Ruturaj Gaikwad sets it up, MS Dhoni finishes to put CSK into ninth IPL final

Delhi Capitals fail to defend 12 runs in the final over after Tom Curran handed the ball ahead of Kagiso Rabada in Qualifier 1 played in Dubai.
CSK defeat DC by 4 wickets(iplt20.com)
CSK defeat DC by 4 wickets(iplt20.com)
Updated on Oct 11, 2021 08:08 AM IST
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By, Kolkata

This IPL qualifier was all guts and glory, about a team almost defying logic to chase when one of the best finishers in the game hasn’t been himself of late. But class is permanent, they say. 13 from 5 balls? Bring on MS Dhoni. He still has it. The first boundary over extra cover had class written all over it and a lesson to Tom Curran that you can’t offer bounce to someone who likes to rock back. The inside edge past Rishabh Pant was just luck favouring the brave. But that crunch was vintage Dhoni for you, freeing up his arms to dissect the space through deep square-leg with everything he had. Dhoni is back. And so are Chennai Super Kings in another Indian Premier League final.

Delhi Capitals will just have to get on with it. On paper, they had the more balanced bowling attack on a pitch that had something for everyone. And by choosing to not break the winning combination, Chennai Super Kings also had to go in without Suresh Raina—scorer of the most runs (714), boundaries (51), sixes (40) and fifties (7) in IPL playoffs. The first ball from Anrich Nortje clocked 145 kph on the speed gun. Three balls later, Nortje cleaned up Faf du Plessis—CSK’s top scorer till Saturday—with a seam-up ball that went through the gap between body and bat. By the sixth over, DC had used Nortje, Avesh Khan, Kagiso Rabada and Axar Patel. Still, CSK reached 59/1, the sixth time they had scored 50 or more in the powerplay, the last five times resulting in victories.

With a 110-run second-wicket partnership, Ruturaj Gaikwad and Robin Uthappa threatened to make short work of the chase till Shreyas Iyer struck twice in the space of eight deliveries. First to go was Uthappa, who looked to clear the boundary with a hoick off Tom Curran over midwicket. But Iyer placed himself on the boundary, calmly caught the ball before popping it back in the air as he went over the rope before coming in to complete the catch. There are specific drills nowadays to practice such catches but it still boils down to the temperament and balance of the fielder. What happened next was also good training paying dividends. Ambati Rayudu, veteran of many chases, was eager to get a quick single but Iyer hared in from long-on to fire in a throw that lodged the ball perfectly in Rabada’s hands at the non-striker’s end. Rayudu was at least a yard short by the time Rabada dislodged the stumps.

Everything was going well till then. Gaikwad, in keeping with his form, was flaying Patel before setting sight on Khan and Nortje. Uthappa, the red-dye in his hair smudging on to his collar and helmet towards the end, started by caressing Nortje through covers. One more against Khan, and then against Rabada and Uthappa was off to a rare good start. The breakout however came in the sixth over when Uthappa thumped Khan for two boundaries and two sixes. Ashwin was pushing his luck with variations and a couple of dummy run-ins but was left smarting when Uthappa reverse swept him over short third-man for boundary to bring up the century partnership before skipping down the pitch and lifting Ashwin over his head. The shoulders were dropping, and by the 12th over, Pant was slapping away the throw-in, frustrated with Hetmyer allowing Uthappa and Gaikwad to run three. He knew they were slipping out of the game.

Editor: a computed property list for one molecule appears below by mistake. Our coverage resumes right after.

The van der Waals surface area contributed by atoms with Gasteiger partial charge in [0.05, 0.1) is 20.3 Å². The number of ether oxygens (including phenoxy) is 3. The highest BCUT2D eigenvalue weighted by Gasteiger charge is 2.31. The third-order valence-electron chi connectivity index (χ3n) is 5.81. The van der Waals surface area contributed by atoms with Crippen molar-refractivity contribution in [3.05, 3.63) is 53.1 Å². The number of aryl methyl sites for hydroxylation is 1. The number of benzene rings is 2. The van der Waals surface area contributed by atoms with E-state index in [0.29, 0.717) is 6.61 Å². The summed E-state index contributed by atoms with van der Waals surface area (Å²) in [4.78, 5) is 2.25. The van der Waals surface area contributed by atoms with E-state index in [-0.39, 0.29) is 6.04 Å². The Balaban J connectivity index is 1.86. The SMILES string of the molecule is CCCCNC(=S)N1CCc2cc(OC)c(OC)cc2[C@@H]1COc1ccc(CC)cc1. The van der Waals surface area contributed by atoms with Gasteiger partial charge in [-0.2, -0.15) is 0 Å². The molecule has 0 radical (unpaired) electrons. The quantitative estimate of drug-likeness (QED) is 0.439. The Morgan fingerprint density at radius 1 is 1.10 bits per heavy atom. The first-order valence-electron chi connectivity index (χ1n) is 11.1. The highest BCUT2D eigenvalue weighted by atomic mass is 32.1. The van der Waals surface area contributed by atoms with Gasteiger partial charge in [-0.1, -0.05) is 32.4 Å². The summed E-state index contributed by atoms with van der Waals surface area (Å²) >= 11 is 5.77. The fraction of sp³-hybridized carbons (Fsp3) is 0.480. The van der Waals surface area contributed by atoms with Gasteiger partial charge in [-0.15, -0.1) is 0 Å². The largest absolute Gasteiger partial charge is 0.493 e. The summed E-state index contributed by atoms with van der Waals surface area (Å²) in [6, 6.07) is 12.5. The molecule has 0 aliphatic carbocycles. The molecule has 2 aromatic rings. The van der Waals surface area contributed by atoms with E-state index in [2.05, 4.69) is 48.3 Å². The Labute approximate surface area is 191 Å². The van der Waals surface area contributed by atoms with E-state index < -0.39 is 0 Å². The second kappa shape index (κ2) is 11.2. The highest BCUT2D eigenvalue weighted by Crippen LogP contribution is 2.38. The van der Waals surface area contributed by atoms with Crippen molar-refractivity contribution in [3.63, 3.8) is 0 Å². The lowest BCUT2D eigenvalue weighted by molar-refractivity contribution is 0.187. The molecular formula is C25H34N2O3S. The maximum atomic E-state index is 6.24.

Despite the early dismissals of Shikhar Dhawan and Shreyas Iyer, Prithvi Shaw had set up DC beautifully with a 34-ball 60. The experiment of promoting Patel to No 4 flopped but Pant and Hetmyer combined to produce 83 runs for the fifth wicket. It could have been more productive had it not been for Moeen Ali making stroke playing almost impossible in the middle overs. Ali finished with 4-0-27-1, putting the onus back on Pant and Hetmyer to accelerate from the 15th over. Hetmyer squeezed in a few boundaries, Pant unleashed a one-handed six off Shardul Thakur and then against Bravo, but then Thakur bowled three consecutive dots in the last over. That over, coupled with Ali’s spell and Josh Hazlewood’s hostile opening salvo that took out Dhawan and Iyer ensured CSK weren’t caught out. They had successfully chased 171 against Kolkata Knight Riders at Abu Dhabi, roughly the same size as the ground in Dubai. So there was precedence. But this was a tougher chase, and needed Dhoni's touch.

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  • ABOUT THE AUTHOR

    Somshuvra Laha is a sports journalist with over 11 years' experience writing on cricket, football and other sports. He has covered the 2019 ICC Cricket World Cup, the 2016 ICC World Twenty20, cricket tours of South Africa, West Indies and Bangladesh and the 2010 Commonwealth Games for Hindustan Times.

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